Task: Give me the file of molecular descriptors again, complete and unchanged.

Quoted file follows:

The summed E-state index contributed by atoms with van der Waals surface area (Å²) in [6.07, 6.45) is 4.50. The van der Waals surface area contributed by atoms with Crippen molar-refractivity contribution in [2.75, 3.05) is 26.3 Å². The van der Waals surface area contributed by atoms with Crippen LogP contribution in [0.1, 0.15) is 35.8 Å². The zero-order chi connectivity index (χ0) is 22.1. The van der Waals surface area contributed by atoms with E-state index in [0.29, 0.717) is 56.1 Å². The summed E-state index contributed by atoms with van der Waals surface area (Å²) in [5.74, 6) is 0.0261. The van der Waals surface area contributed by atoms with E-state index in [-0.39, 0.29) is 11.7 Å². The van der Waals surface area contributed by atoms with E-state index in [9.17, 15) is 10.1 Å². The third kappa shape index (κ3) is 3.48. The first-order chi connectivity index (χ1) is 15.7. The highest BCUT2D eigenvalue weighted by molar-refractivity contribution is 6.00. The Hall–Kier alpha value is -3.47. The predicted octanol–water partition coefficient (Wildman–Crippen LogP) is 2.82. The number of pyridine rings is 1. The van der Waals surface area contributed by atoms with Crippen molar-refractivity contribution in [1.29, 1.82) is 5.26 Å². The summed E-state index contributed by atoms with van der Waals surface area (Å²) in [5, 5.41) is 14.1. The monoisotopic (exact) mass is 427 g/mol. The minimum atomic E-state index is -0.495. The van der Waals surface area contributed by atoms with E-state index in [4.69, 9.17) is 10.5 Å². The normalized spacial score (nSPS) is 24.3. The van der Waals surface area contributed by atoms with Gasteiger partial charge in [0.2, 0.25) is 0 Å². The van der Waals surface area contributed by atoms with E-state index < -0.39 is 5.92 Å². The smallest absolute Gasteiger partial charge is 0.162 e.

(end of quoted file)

The summed E-state index contributed by atoms with van der Waals surface area (Å²) in [6.07, 6.45) is 4.50. The van der Waals surface area contributed by atoms with Crippen molar-refractivity contribution in [2.75, 3.05) is 26.3 Å². The van der Waals surface area contributed by atoms with Crippen LogP contribution in [0.1, 0.15) is 35.8 Å². The zero-order chi connectivity index (χ0) is 22.1. The van der Waals surface area contributed by atoms with E-state index in [0.29, 0.717) is 56.1 Å². The summed E-state index contributed by atoms with van der Waals surface area (Å²) in [5.74, 6) is 0.0261. The van der Waals surface area contributed by atoms with E-state index in [-0.39, 0.29) is 11.7 Å². The van der Waals surface area contributed by atoms with E-state index in [9.17, 15) is 10.1 Å². The third kappa shape index (κ3) is 3.48. The first-order chi connectivity index (χ1) is 15.7. The highest BCUT2D eigenvalue weighted by molar-refractivity contribution is 6.00. The Hall–Kier alpha value is -3.47. The predicted octanol–water partition coefficient (Wildman–Crippen LogP) is 2.82. The number of pyridine rings is 1. The van der Waals surface area contributed by atoms with Crippen molar-refractivity contribution in [1.29, 1.82) is 5.26 Å². The summed E-state index contributed by atoms with van der Waals surface area (Å²) in [5, 5.41) is 14.1. The monoisotopic (exact) mass is 427 g/mol. The minimum atomic E-state index is -0.495. The van der Waals surface area contributed by atoms with E-state index in [4.69, 9.17) is 10.5 Å². The normalized spacial score (nSPS) is 24.3. The van der Waals surface area contributed by atoms with Gasteiger partial charge in [0.2, 0.25) is 0 Å². The van der Waals surface area contributed by atoms with E-state index < -0.39 is 5.92 Å². The smallest absolute Gasteiger partial charge is 0.162 e.